I only got around to watching this at 11:30pm (GMT) today because I was super busy all day, which turned out to be a Very Bad Thing, because there are some truly haunting images in this that will for sure haunt my dreams tonight. So, there’s that. Oh, well.
This film is brilliant. Absolutely brutal and horrific, but really brilliant. (Side note: the poster and IMDb blurb are very misleading, it’s way more psychological than you’d first imagine from those.) I read on the trivia page that the director was somewhat inspired by Hostel to make this (I love Hostel so brownie points for that, Mr Laugier) and that his focus would be on pain and suffering. This film is indeed all about pain and suffering, it’s relentless, and it pulls you in with strikingly grotesque images. The psychological intensity of this film is terrifying, and what happens to these women is nothing short of barbaric. I think it offers an interesting take on misunderstandings of signs, on a cultural level. They go on about martyrs, what are martyrs and what they do, and their purpose, but they don’t really know what they want from those people, they don’t know that they can’t force someone to be a martyr, that it has to be voluntary and completely selfless at the very end. Anna only got there because of her powerful connection to Lucie, her immense love for her was the ultimate driving force for her perseverance.
Or maybe not. Maybe I’m just reading too much into this because it’s 1am. It’s still a fantastic film, but that review up there is correct: not for the faint of heart. It’s brutal and it will tear you apart.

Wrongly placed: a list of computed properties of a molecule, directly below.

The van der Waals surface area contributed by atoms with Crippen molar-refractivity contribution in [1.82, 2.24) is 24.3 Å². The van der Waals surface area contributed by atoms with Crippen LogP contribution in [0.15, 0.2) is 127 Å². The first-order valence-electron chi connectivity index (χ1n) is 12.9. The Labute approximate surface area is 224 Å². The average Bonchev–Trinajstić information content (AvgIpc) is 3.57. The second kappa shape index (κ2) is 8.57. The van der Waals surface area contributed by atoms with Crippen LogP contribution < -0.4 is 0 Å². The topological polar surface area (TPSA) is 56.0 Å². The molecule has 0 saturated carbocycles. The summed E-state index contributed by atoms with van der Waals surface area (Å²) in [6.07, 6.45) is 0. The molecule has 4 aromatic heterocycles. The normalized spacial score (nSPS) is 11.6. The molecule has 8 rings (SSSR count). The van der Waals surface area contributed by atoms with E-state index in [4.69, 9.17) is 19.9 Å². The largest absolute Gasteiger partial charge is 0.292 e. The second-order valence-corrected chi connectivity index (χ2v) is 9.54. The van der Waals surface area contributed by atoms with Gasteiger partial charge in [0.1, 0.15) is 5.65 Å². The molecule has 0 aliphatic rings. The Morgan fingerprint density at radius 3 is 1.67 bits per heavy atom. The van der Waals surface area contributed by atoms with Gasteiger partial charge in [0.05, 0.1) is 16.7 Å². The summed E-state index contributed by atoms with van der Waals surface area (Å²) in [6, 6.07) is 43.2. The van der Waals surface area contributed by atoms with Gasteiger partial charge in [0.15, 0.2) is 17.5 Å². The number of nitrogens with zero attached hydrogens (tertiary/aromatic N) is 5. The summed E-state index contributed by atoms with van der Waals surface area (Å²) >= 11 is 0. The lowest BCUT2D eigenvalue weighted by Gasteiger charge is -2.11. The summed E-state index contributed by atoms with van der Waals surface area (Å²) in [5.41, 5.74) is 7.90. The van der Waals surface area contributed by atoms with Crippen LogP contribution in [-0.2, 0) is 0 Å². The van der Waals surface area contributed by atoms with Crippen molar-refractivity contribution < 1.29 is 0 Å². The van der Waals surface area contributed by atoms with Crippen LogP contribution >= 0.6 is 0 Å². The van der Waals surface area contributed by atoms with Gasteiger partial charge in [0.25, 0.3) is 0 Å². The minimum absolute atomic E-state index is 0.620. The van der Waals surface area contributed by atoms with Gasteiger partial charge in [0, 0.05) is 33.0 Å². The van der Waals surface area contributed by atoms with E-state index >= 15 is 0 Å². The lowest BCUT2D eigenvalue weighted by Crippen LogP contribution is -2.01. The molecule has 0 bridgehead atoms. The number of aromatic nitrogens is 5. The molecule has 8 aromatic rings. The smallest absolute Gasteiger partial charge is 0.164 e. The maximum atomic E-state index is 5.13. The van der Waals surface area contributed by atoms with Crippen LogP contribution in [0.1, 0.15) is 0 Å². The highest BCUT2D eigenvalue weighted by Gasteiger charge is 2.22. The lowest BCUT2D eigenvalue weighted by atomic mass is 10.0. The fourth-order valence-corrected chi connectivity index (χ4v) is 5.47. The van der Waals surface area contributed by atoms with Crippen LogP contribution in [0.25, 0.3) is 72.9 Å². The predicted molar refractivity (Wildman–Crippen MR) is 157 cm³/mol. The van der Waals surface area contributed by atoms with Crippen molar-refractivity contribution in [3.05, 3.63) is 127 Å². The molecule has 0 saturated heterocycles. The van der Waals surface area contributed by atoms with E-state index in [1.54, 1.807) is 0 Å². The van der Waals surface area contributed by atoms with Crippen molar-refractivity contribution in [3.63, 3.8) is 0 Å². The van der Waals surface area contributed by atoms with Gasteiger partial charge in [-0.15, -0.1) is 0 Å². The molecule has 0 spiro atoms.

Peeping Tom, 1960
dir. Michael Powell
Yet another classic I hadn’t seen before. Which I think is a good thing, because it feels like one has to be in the right frame of mind or the right intellectual capability to appreciate this film fully (by which I mean, had I watched this last year or before that, I probably wouldn’t have enjoyed it as much, or deemed it boring.)
This is an amazing film, it truly is. It’s so beautiful, every frame is gorgeous. The lighting of it is like nothing I’ve seen before, you can definitely see that Nicolas Winding Refn was heavily inspired by this film just from the colour palette. The reds, yellows, purples — visually stunning, but also cover the film with an atmosphere of fantasy.
In the copy I have (the 50th anniversary re-release on bluray) there’s an introduction by Martin Scorcese before the film, and he comments on Powell’s genius and on the uncanny and terrifying way the film portrays obsession and what eventually becomes madness. I think it’s interesting because the figure of the “peeping tom” is seen as this creepy man but in the case of Mark Lewis there’s an element of self-hatred that adds another layer to this character. (Tinto Brass has a film about a peeping tom as well that is much less nuanced — it’s not supposed to have nuance though, so we’ll give it a pass.) The self-hatred he demonstrates and the self-flagellation at the end really cement his arc as someone who has been haunted by this unwanted obsession, and the fact he had his demise planned all along illustrates this further.
Great, great film.
Dead and Buried, 1981
dir. Gary A. Sherman
Is it silly to call this delightful? Because it is! It’s just a delightful watch. As a horror fan, I had a wonderful time watching this because it’s such a good film.